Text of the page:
Technology

Food Testing Infrastructure Need Impetus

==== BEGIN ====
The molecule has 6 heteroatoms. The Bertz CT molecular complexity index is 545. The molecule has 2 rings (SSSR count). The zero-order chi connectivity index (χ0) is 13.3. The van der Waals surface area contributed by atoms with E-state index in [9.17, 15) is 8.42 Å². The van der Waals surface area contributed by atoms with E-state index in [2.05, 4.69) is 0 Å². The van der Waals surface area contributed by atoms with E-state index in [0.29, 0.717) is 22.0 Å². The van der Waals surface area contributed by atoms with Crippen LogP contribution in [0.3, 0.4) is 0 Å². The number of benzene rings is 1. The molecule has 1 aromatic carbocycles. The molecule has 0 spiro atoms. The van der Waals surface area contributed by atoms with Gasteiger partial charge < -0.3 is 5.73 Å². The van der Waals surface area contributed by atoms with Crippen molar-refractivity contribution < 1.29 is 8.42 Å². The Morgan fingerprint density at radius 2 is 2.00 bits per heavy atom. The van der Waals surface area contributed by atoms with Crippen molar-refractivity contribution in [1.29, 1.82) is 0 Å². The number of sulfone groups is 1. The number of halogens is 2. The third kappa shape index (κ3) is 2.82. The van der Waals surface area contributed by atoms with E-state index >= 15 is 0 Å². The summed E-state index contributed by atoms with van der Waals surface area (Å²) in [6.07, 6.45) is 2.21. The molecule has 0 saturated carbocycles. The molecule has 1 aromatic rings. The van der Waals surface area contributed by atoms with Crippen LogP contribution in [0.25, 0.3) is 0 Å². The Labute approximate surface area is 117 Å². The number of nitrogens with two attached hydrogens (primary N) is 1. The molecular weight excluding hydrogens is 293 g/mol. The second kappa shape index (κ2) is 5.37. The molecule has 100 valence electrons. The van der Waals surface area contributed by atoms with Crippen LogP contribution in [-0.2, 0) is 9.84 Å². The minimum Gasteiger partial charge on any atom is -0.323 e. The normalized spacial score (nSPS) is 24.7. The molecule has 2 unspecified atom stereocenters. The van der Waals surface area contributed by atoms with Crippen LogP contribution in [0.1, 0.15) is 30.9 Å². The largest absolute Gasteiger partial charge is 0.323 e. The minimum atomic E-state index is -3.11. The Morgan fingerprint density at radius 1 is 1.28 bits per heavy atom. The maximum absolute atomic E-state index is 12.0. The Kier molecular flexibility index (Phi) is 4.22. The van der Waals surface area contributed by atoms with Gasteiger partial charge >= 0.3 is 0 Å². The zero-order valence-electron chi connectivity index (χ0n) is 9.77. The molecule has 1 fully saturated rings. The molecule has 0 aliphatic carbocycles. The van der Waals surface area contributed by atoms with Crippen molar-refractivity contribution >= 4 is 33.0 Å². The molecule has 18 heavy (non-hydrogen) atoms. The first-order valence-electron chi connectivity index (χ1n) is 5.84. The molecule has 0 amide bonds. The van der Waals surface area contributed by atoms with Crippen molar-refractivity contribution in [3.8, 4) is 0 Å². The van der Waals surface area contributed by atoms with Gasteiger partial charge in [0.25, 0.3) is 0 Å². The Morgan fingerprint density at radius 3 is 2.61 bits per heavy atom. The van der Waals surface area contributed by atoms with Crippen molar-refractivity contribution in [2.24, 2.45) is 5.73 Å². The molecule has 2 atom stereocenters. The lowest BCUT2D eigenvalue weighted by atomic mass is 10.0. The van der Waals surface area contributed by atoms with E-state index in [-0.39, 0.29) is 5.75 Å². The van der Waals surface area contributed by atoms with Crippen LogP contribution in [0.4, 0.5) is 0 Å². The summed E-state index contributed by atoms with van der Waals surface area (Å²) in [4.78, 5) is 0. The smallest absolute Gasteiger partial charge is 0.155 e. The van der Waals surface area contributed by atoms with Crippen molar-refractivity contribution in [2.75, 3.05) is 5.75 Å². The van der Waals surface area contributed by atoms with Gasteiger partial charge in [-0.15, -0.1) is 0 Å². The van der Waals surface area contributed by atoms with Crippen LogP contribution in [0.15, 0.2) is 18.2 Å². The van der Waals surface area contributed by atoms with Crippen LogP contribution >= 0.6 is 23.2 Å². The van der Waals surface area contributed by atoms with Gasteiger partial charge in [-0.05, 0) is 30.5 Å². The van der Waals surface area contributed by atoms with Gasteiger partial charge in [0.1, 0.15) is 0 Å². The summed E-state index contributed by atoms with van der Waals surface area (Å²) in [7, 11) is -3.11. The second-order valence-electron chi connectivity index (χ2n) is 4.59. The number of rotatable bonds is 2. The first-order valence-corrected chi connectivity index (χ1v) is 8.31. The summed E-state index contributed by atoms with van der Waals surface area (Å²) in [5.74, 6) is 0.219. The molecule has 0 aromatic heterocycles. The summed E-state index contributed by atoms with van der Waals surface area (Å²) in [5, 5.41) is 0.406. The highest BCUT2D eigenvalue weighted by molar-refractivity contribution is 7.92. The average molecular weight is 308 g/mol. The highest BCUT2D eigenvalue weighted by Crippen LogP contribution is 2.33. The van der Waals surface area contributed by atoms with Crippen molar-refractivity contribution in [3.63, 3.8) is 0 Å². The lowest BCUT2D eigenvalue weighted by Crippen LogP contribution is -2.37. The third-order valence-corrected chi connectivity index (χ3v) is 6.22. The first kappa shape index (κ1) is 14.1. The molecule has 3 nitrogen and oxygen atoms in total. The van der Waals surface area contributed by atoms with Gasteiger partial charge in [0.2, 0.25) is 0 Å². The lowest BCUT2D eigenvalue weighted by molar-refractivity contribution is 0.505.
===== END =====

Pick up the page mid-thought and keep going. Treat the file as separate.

A critical factor responsible for the growth of the food test market is the growing cases of food borne disease across the country. Thus, it is of utmost importance to have an understanding of the existing infrastructure available for food testing in the country in terms of capacity, provision of equipment, technical manpower, geographical spread and testing capabilities. The Indian food consumption basket has diversified from cereals towards higher value and more perishable products, such as fruits and vegetables, dairy, meat and fish. Factors like economie development, growing urbanization coupled with increasing middle class population, and rising personal disposable income of the consumers has led to increased consumption of processed food, and are also in turn influencing the food pathogen testing market. Another critical factor responsible for the growth of the food test market is the growing cases of food-borne diseases across the country. Thus, it is of utmost importance to have an understanding of the existing infrastructure available for food testing in the country in terms of capacity, provision of equipment, technical manpower, geographical spread and testing capabilities. According to a meta study conducted by Food Safety and Standards Authority of India (FSSAI) in February 2019, around 915 food and water testing labs exist at present in India which includes NABL (National Accreditation Board for Testing and Calibration Laboratories) accredited labs, FSSAI notified Labs, States labs, Institutional labs, Referrai labs etc. Under the FSSAI network, approximately 265 labs are operational where 35 are EIC (Export Inspection Council) approved, 40 are APEDA (Agricultural and Processed Food Products Export Development Authority) recognized while 72 had received assistance from Ministry of Food Processing Industries. There are around 600 food testing laboratories in India, many of which can also test for water. Additionally, there are around 300 laboratories (NABL accredited) who can test water, packaged drinking water and/or water used for food processing, taking the total number of food and water testing labs to more than 900 laboratories. Other than these labs, there is another pool of food testing laboratories which exist within the ecosystem which largely includes small players operating in the food testing space and a larger pool of food testing labs which exist with the Food Business Operators (FBOs) to carry out their regular/routine tests for raw material as well as finished goods. However,the number of such laboratories existing in the ecosystem is difficult to determine. In total, these small laboratories along with the labs existing with FBOs are likely to exceed 1,000 in number, taking the total number of food testing laboratories in India to more than 2,000″, reveals Pawan Kumar Agarwal, CEO, FSSAI. The FBOs form a very significant part of the overall food testing ecosystem. Being the end consumers of the Services, they are the ones driving the demand for food testing and allied Services. There are around 50 NABL accredited laboratories owned and operated by various FBOs. Of these, 52 per cent laboratories are open to others for testing, 38 per cent cater only to in-house requirements while 10 per cent are partially open to others for testing. Some of the key companies who own the NABL accredited laboratories include ITC, Nestle India, Tilda Hain, Britannia, Markfed, Patanjali Food & Herbal Park, Mother Dairy, Karnataka Co-operative Milk Producers Federation, LT Foods, Synthite Industries, Dabur, Marico, Akay Flavours & Aromatics, Coca-Cola, Eastern Condiments, Jain Irrigation Systems, Parry Agro amongst others. “Many of the corporates own more than one such laboratories. Majority of the labs owned by FBOs can test for food and agri products, while a few specialized labs can also test for marine products and pesticide residues. Besides these NABL accredited laboratories, there are numerous other small laboratories which exist within the processing plants of the FBOs for their day to day testing of raw materials and final products. The number of such laboratories existing in the ecosystem is difficult to determine, as there is no central repository or database that capture such laboratory details”, points out Venkateswaran N, CEO, NABL. The core competency of any food testing laboratory, whether public or private, is identified on the basis of its testing facilities, equipment, trained manpower and capacity utilization. A food testing lab’s capabilities can be primarily gauged by the kind of equipment which is deployed for food testing and the number or variety of parameters it can cater to. There is a range of possible instruments and Systems used for food testing. Central to food testing analysis are spectrometers, alcohol analyzers, refractometers, titrators and moisture analyzers. Some of the leading players in Indian food testing market dealing with such equipment are SGS India, Eurofins Analytical Services India, TUV India, Intertek India, Bureau Veritas Consumer Products Services,Thermo Fisher Scientific India, Merck and Agilent Technologies among others. In general, Gas chromatography and Liquid chromatography systems coupled to mass spectrometers (GCMS and LCMS respectively) are the most commonly used equipment in food testing laboratories. At present, referrai labs have the maximum presence of these equipment to carry out the necessary food testing procedures, followed by private labs, FBOs, state labs, institutional labs and non FSSAI labs. Isotope Ratio Mass Spectrometry (IRMS) is another essential equipment used for conducting food testing procedures, mostly found in referral and private labs. IRMS along with LCMS and GCMS are also found in few FBO labs but mostly these labs have tie ups with established commercial labs for outsourcing when additional parameters are required to be tested. However, state labs suffer a lot in procuring such equipment since lab configuration to suit high end equipment needs to pass through multiple approvals which came out as a key constraint. “In the government sector, procurement of high end equipment is a centralized process which necessitates multiple bureaucratic and formal approvals. This also holds true for upgradation or replacement of existing equipment. The delay in approvals is time consuming, causes huge downtime and affects the overall operations of the lab. On the other hand, procurement and maintenance of high end testing equipment by small and medium private sector labs is challenging owing to lack of samples and minimal capacity utilization. In addition, non- availability of the technical manpower has been one of the primary reasons behind underutilization of food testing laboratories. The availability of trained food analysts is also very low in the country”, shares Rahul Gupta, CEO, Sigma Test & Research Centre. In terms of manpower, presence of chemists is the maximum in referral labs owing to their wide quantum of work and accountability as the appel late authority followed by private labs. However, the number of microbiologists is very few, with State labs seldom reporting any presence. “Quality testing is a highly specialized skill set which requires core technical knowledge and awareness about the sample & its dynamics. A food sample is not the same as a soil sample or a packaging material sample. While hiring freshers, it needs continuous monitoring and training for personnel to reach to a certain level and quality in food testing. This consumes capital and time, after which a person may leave or move out to another lab or allied field/sector. Average attrition rate in private laboratories was is around 30 per cent. While in the government sector laboratories, vacancies are generally advertised and recruitment is done through centralized channel. Sometimes, delay in approvals and confirmations or bureaucratic decisions causes delay in filling of criticai posts in time which leads to daily operations being hampered negatively”, mentions N Bhaskar, Advisor, QA, FSSAI. In order to address some of these challenges, the Food Safety and Standards Authority of India (FSSAI) has opened a National Food Laboratory (NFL) in Ghaziabad under a public-private-partnership mode, with Delhi based firm Arbro Pharmaceuticals, the first-of-its- kind in the food laboratory sector. The NFL houses an advanced, sophisticated Food Safety Solution Centre in collaboration with Thermo Fisher Scientific, and a Centre for Microbiological Analysis Training (C-MAT) in association with Merck. A parallel attempt has been carried out by another private player Agilent Technologies in the form of Centre of Excellence (CoE) facilities dedicated to developing integrated, end-to-end workflow Solutions for supporting diversified end markets including food testing. In total, three CoE facilities have been established by Agilent, in Bengaluru, Manesar and Mumbai. The latest facility in Mumbai is equipped with digitai technology to enable Virtual sessions and interactions, and to build a conducive environment where R&D expertise can be applied and developed. These initiatives will hopefully provide a boost since food testing laboratories, both public and private, seldom indulge in independent R&D to formulate or evolve latest techniques, training modules or protocols for food testing. No incentive or promotion is available for the same to keep up with the global standards. In addition, lack of communication among the food suppliers, sellers and buyers is another major challenge in the present food safety regime. Upcoming or newly set up laboratories face a problem in getting samples due to lack of market visibility and industry connect. Overall consumer awareness regarding food constituents, packaging material, nutritional information, mode of preparation and other such quality parameters of food commodities also requires impetus. As a general recommendation to address these challenges facing the food testing infrastructure in India, an action plan in coordination with state governments should be drawn for overcoming them. Perhaps, a separate agency or food safety department in each state should be established to enforce the food safety mechanism more efficiently.